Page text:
By Sabrina Rodriguez
By Michael E. Miller
By Carlos Suarez De Jesus
By Luther Campbell
By Kyle Munzenrieder
By Sabrina Rodriguez
By Trevor Bach
By Kyle Munzenrieder
Yet look deeper. Or at the very least, turn on your radio. Electronica may have lost the battle for the charts, but it definitely has won the war. While it's a cliché to say there's been a dramatic "paradigm shift" within pop culture (on a recent Charlie Roseepisode delving into the Napster controversy, Public Enemy's Chuck D enthusiastically delivered that phrase no fewer than six times in a five-minute period), it's undeniable that the rules of the game have changed.
"When you look at what's happening in the electronic music world," explained Jim Welch, vice president of A&R for Epic Records, in a recent Billboard interview, "there are so many kids that are into it and are going out and hearing it every single weekend around the country -- tens of thousands of people in cities all over the country. Maybe it hasn't become enormous in a record-sales sense, but I think it has in a lifestyle sense."
You can literally hear that change throughout mainstream pop. How else to explain that on Miami's radio dial, commercial powerhouses such as WEDR-FM (99.1) and WPOW-FM (96.5) regularly air hit records that are more sonically adventurous than the rehashed altrock that clogs University of Miami's student-run "alternative" WVUM-FM (90.5)?
Listen closely to a recent smash from Atlanta's pioneering hip-hoppers Outkast. "Bombs over Baghdad" sounds like nothing so much as a stab at drum and bass gone delightfully awry, with double-time drumbeats and rapid-fire MCing coasting over a gospel choir and squealing electric guitar. It's the kind of record a jungle DJ might save for the closing portion of his set, a tweaked-out farewell. Yet Outkast isn't an "underground" act, and the group's Stankoniaalbum isn't merely a cult fave -- it's already sold three million copies. Similarly Britain's Radiohead, 1998's great-white-hope for the resuscitation of rock, has traded in its homage to vintage Pink Floyd for, you guessed it, an electronica remodeling. And though Radiohead's recent Kid A is filled with chilly avant-garde sketches that recall Autechre, Aphex Twin, or even Phoenecia, it too has landed a platinum sales award. Perhaps the band's biggest compliment may have come from renowned commercial hip-hop producer Timbaland, who announced that his greatest desire isn't to work with rap giants like Jay-Z or DMX but with Radiohead.
Even Madonna (a master at staying on the cusp of changing trends) has gotten in on the act, holing up in a studio with obscure French neo-disco producer Mirwais and emerging with her first collection in years that actually sounds fresh.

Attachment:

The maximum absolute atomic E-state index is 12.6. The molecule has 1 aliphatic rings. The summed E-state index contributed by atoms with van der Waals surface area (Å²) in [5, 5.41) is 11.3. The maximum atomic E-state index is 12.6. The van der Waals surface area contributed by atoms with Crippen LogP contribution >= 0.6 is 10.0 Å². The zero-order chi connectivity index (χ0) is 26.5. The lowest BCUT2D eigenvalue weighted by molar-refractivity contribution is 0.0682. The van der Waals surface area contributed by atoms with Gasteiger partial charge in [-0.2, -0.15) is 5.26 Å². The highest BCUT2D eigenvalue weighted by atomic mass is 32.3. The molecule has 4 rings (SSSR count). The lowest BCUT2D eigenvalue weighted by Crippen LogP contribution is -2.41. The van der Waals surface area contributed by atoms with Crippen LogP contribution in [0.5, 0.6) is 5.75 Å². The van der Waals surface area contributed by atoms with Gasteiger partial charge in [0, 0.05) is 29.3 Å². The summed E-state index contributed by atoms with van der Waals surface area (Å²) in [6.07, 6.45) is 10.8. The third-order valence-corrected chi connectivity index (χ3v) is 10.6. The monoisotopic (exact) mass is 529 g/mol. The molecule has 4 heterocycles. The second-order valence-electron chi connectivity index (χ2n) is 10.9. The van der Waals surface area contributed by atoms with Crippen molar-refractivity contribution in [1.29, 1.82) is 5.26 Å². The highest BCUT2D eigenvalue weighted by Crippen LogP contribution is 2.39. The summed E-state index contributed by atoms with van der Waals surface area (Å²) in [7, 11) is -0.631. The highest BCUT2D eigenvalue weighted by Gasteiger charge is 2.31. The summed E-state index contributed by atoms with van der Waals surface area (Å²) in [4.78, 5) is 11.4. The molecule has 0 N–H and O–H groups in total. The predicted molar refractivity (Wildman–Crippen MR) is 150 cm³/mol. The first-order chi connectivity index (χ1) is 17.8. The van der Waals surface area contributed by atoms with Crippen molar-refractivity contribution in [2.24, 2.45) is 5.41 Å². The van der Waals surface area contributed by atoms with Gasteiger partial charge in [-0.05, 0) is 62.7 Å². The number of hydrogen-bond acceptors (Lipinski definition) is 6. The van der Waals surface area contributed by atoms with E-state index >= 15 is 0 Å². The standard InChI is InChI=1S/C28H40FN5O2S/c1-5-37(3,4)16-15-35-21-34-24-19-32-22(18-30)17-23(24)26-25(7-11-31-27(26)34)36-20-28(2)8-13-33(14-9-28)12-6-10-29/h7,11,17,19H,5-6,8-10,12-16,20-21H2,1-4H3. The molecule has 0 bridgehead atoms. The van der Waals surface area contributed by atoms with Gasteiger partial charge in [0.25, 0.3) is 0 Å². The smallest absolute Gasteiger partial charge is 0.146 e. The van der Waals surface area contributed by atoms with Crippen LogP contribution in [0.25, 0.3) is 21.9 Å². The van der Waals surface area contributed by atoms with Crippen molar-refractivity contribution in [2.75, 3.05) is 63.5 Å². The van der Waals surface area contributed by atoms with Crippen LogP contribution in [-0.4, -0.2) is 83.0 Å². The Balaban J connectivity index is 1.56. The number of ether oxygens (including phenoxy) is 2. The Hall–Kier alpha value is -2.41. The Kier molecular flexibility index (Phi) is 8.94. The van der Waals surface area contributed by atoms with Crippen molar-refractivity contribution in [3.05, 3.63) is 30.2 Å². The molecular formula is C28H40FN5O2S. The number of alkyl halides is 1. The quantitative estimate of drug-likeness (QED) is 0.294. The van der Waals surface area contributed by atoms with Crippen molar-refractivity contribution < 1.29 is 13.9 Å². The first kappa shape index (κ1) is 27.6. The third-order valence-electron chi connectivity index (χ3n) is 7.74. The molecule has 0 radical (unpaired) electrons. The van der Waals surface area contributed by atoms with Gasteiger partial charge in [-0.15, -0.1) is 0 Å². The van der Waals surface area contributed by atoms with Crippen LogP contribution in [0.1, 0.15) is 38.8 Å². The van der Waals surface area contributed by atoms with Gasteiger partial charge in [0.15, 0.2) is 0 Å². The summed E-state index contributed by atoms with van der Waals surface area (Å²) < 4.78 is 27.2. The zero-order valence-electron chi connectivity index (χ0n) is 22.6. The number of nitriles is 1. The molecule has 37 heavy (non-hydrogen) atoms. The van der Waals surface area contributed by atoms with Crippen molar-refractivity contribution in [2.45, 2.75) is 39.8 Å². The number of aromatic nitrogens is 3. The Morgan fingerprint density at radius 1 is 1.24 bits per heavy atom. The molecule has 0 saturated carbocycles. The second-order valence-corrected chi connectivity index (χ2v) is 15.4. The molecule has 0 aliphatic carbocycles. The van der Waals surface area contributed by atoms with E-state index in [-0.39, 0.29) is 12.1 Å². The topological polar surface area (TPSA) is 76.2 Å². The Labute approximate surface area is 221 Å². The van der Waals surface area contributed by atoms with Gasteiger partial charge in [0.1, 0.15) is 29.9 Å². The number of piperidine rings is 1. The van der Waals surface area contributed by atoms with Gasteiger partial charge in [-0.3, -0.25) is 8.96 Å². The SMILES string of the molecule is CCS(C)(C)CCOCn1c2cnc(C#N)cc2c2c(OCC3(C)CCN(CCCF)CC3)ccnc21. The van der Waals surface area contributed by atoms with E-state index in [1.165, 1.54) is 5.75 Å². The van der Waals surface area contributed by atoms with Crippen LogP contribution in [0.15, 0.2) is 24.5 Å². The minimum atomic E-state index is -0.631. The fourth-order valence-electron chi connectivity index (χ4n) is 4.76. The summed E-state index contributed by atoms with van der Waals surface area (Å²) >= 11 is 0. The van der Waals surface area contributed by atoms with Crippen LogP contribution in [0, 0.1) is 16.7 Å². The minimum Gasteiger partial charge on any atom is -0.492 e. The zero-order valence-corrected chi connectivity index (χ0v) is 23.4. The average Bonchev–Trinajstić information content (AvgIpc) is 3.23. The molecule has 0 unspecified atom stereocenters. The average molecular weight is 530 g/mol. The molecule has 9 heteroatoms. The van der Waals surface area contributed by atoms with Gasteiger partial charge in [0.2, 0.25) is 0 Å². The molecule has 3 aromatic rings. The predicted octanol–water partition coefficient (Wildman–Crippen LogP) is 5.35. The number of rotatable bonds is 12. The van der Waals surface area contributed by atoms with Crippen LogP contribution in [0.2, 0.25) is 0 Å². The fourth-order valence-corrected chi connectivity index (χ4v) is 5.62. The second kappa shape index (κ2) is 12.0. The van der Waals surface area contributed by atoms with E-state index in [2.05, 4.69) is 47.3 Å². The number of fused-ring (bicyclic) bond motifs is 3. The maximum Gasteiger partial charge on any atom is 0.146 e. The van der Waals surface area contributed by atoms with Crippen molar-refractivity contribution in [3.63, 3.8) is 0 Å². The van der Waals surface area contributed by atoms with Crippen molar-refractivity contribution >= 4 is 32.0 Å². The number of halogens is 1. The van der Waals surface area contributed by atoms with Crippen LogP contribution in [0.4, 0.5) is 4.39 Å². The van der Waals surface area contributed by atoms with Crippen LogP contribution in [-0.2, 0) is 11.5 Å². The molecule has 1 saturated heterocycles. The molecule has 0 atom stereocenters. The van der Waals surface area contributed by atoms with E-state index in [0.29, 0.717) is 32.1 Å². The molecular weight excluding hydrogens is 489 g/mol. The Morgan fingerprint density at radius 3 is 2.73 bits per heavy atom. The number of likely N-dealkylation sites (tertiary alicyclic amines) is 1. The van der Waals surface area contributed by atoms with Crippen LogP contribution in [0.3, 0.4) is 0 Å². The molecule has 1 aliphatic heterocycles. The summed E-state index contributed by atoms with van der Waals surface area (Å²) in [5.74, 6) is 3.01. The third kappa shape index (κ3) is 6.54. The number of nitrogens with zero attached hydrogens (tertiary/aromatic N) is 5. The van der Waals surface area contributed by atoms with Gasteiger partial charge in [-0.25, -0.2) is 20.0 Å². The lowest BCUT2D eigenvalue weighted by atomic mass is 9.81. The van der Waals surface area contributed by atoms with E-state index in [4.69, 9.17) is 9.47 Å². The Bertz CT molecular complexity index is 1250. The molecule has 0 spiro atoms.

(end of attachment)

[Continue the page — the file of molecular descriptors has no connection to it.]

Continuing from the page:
It's enough to recall the dawn of the Eighties, when rappers, rockers, and all manner of oddballs were listening to one another across genre lines. Grandmaster Flash was conscious enough of downtown New York postpunkers Liquid Liquid and the Tom Tom Club to steal some great bass lines and crunchy grooves when he heard them; the Clash could be suitably impressed enough by the end result to invite Flash to open its concerts.
Echoing that freewheeling spirit, thanks to the infusion of electronica, for the first time in nearly two decades, pop music isn't just interesting again; it's downright exciting. For those who came of age in the Reagan and Papa Bush eras, when meaningful art of all stripes was relegated to the margins, these can be confusing times: Isn't popular supposed to equate with bad? Where this cultural shift is heading is unclear, but this weekend's Winter Music Conference should certainly provide some clues. At the very least, it's an opportunity to dance a wide swath through South Beach's clubland at a time when the music itself -- not door policies, VIP rooms, stargazing, or alcohol sales -- is paramount. Following are some of the highlights:
Saturday, March 24
"When we speak about “trance' here, we're talking about the hands-in-the-air, da-da-da-da, almost campy take on electronic music," says DJ Stryke (a.k.a. Greg Chin), ensconced inside his dimly lit South Miami home studio. "And that stuff I flat-out hate. But if you go back to '92 or '93, trance was Jam & Spoon's “Stella,'" he continues, referring to the German duo's hallmark ethereal single. "That was a trance song that a lot of techno guys played." He pauses and adds pointedly: "Some still do."
If Chin sounds defensive, he has good reason. As one of the few DJs to spin both harder-edged banging techno as well as the fluffier, more overtly melodic strains of trance (something most devoted techno adherents dismiss simply as a cheesy derivative), Chin could easily be seen as a stylistic traitor. To him, however, that charge is shortsighted.
"I call trance the gateway music drug," he notes wryly. "Once kids can assimilate it, it'll help techno come through." Besides, he argues, the differences between the two forms are largely mechanical in origin. "You walk into a trance guy's studio, and you'll never see any of these older machines," he explains, motioning to a wall's worth of classic 606, 808, and 909 bass-line generators. "It'll be all newequipment. All trance guys talk about is the newest gear."
He runs his hands affectionately over one brick-size device. "When I bought this 909, she was a mess. All dirty inside," he explains. "It took a lot of time to clean up every single one of her wires." Um, she? "Oh, they're all she's," he answers earnestly. "They're very sexy."